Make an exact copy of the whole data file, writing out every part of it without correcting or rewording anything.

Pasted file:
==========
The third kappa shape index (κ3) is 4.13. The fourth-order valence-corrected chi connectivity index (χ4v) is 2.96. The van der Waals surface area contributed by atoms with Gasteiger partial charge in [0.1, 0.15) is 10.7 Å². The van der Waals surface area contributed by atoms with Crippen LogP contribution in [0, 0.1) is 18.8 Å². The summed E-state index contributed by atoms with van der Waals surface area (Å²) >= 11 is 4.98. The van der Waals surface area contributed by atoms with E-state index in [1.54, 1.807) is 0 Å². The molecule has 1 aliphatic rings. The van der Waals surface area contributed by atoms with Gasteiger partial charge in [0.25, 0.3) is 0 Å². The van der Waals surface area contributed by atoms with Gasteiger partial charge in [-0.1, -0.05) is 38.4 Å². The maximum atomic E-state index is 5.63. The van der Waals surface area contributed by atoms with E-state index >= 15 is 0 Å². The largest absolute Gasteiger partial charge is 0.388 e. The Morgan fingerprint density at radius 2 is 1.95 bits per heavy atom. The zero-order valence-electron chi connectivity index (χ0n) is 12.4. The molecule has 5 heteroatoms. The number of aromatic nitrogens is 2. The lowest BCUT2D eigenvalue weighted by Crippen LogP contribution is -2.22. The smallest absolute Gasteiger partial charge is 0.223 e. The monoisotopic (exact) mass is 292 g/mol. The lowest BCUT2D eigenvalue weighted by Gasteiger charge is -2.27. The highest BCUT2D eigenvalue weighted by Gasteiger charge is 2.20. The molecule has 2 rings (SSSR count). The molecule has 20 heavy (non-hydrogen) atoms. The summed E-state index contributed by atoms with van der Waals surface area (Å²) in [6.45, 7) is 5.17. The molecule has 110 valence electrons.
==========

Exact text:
The third kappa shape index (κ3) is 4.13. The fourth-order valence-corrected chi connectivity index (χ4v) is 2.96. The van der Waals surface area contributed by atoms with Gasteiger partial charge in [0.1, 0.15) is 10.7 Å². The van der Waals surface area contributed by atoms with Crippen LogP contribution in [0, 0.1) is 18.8 Å². The summed E-state index contributed by atoms with van der Waals surface area (Å²) >= 11 is 4.98. The van der Waals surface area contributed by atoms with E-state index in [1.54, 1.807) is 0 Å². The molecule has 1 aliphatic rings. The van der Waals surface area contributed by atoms with Gasteiger partial charge in [0.25, 0.3) is 0 Å². The van der Waals surface area contributed by atoms with Gasteiger partial charge in [-0.1, -0.05) is 38.4 Å². The maximum atomic E-state index is 5.63. The van der Waals surface area contributed by atoms with E-state index >= 15 is 0 Å². The largest absolute Gasteiger partial charge is 0.388 e. The Morgan fingerprint density at radius 2 is 1.95 bits per heavy atom. The zero-order valence-electron chi connectivity index (χ0n) is 12.4. The molecule has 5 heteroatoms. The number of aromatic nitrogens is 2. The lowest BCUT2D eigenvalue weighted by Crippen LogP contribution is -2.22. The smallest absolute Gasteiger partial charge is 0.223 e. The monoisotopic (exact) mass is 292 g/mol. The lowest BCUT2D eigenvalue weighted by Gasteiger charge is -2.27. The highest BCUT2D eigenvalue weighted by Gasteiger charge is 2.20. The molecule has 2 rings (SSSR count). The molecule has 20 heavy (non-hydrogen) atoms. The summed E-state index contributed by atoms with van der Waals surface area (Å²) in [6.45, 7) is 5.17. The molecule has 110 valence electrons.